Don’t Forget the Pain in Spain Because of the Dance in France

Spain appears to have dropped off radar screens. In part, a disorderly outcome of the Greek crisis continues to be threatened. Italian bond yields and CDS prices have risen above Spain’s. Yet, ironically, earlier this week, Spain’s central bank warned that its banking problems are bound to get worse.

By Marc Chandler

Spain appears to have dropped off radar screens. In part, a disorderly outcome of the Greek crisis continues to be threatened. Italian bond yields and CDS prices have risen above Spain’s. Yet, ironically, earlier this week, Spain’s central bank warned that its banking problems are bound to get worse.

Spain’s 5-year CDS is trading at new record highs today near 440 bp. Before the ECB agreed to buy Spanish bonds as part of the controversial sovereign bond purchase scheme, the CDS hit 429 bp. Within two weeks of the ECB’s decision, the CDS had fallen to 330 bp (Aug 15).

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Unlike Greece, Portugal and Italy, Spain experienced a housing bubble. House prices in Spain are about 22% off their 2007 peak and land prices have fallen 30%. The Bank of Spain expects further declines next year and its base case is for an eventual 50% decline in prices.

Non performing loans are at the highest since the advent of monetary union. As of June, non performing loans stood at 17.8% up from 15.3% at the end of March. But there is great skepticism over these official figures. For example, the Bank of Spain took over (and operates) Caja del Mediterraneo (CAM) that has a delinquency rate greater than 40%. The BoS wants to auction it off, but there does not seem to be any interested parties.

If land and house prices continue to fall, the troubled loan category can only rise. The government, through the FROB has injected 11 bln euro into the banking system before Sept and have injected another 15 bln this month. More will likely be needed.

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Unlike Italy which is running a primary budget surplus (budget excluding debt servicing costs), Spain’s primary deficit is was about 6% of GDP last year. This compounds the difficulty Spain is experiencing in stabilizing the debt/GDP ratio.

Moreover, the economic outlook is poor. The August PMI readings, released in early Sept, showed both the manufacturing and services in deepening contractions (45.3 and 45.2 respectively). Industrial output was off 5.7% year-over-year in July. Retail sales(real terms) were off 6% year-over-year in July and the August report is due at the end of next week and is unlikely to have improved.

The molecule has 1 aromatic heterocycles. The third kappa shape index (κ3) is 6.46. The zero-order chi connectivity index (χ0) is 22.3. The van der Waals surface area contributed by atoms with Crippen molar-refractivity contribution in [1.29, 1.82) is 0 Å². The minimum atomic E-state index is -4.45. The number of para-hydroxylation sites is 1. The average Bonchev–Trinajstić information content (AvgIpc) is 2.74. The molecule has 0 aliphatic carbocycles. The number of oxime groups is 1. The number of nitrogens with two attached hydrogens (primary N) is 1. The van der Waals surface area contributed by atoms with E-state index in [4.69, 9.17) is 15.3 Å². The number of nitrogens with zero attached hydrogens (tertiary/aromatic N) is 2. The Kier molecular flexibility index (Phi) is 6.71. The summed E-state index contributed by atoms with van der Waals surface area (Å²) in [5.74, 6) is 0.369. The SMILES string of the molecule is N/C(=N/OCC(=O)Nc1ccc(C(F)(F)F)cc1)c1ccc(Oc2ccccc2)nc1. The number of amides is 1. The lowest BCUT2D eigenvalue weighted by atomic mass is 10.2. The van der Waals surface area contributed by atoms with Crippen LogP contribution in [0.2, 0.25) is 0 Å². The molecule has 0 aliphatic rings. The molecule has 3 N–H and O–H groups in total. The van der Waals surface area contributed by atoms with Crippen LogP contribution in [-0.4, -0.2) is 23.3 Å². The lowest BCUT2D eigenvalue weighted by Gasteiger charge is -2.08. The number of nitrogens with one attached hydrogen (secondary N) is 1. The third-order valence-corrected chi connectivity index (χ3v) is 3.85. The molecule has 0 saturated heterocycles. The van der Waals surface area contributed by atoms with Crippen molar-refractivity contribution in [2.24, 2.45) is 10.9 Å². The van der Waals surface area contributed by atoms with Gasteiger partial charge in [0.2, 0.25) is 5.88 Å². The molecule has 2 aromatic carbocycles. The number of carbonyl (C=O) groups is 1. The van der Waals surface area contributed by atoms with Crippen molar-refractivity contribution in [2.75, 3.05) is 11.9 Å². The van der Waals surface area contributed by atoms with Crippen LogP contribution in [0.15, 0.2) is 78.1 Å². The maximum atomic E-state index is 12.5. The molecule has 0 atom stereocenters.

Not only is Spain’s growth outlook weaker than for the euro zone as a whole, but is also experiencing more inflation. August CPI in the euro zone was 2.5% year-over-year. Spain’s was 3.0% and when the Sept EU harmonized figures are released next week, it is unlikely to have improved. It appears to be becoming less competitive, not more.

Ireland offers a stark contrast to Spain, even though Irish yields and CDS are well above Spain’s. Ireland, like Spain, experienced a housing market bubble, but unlike Spain, is on an EFSF/IMF program. Its EU harmonized inflation is 1.0% in Aug and it announced this week its Q2 GDP rose 1.6% on the quarter (compared with 0.3% median guess) and Q1 was revised up to 1.9% from 1.3%.

The big event for Spain here in Q3 was the ECB’s decision to buy Spanish bonds. This appears to be the most likely reason why Spanish bonds are not inversely correlated to bunds (60 day rolling) as they were during the past six months. In fact , just before the ECB’s decision in early Aug, the correlation was -0.95 and for most of Sept the correlation has been steady just below 0.60.

Spain goes to the polls on November 20th. The polls suggest the most likely outcome is a victory by the Popular Party, which may fall shy of the absolute majority. In any event, there does seems to be a political consensus in favor of the current path of austerity. If it does fail to achieve an absolute majority it will likely have to form a coalition with smaller regional parties that will also server to prevent bold innovative action.

Lastly, before the year is out, there is a substantial risk of a downgrade. Our proprietary model suggests the rating agencies are 4-5 notches too high still and we think it is "really" an A- credit. The difficulty in stabilizing debt/GDP ratios and the fiscal overshoot by the semi-autonomous region were recognized as credit negative developments.

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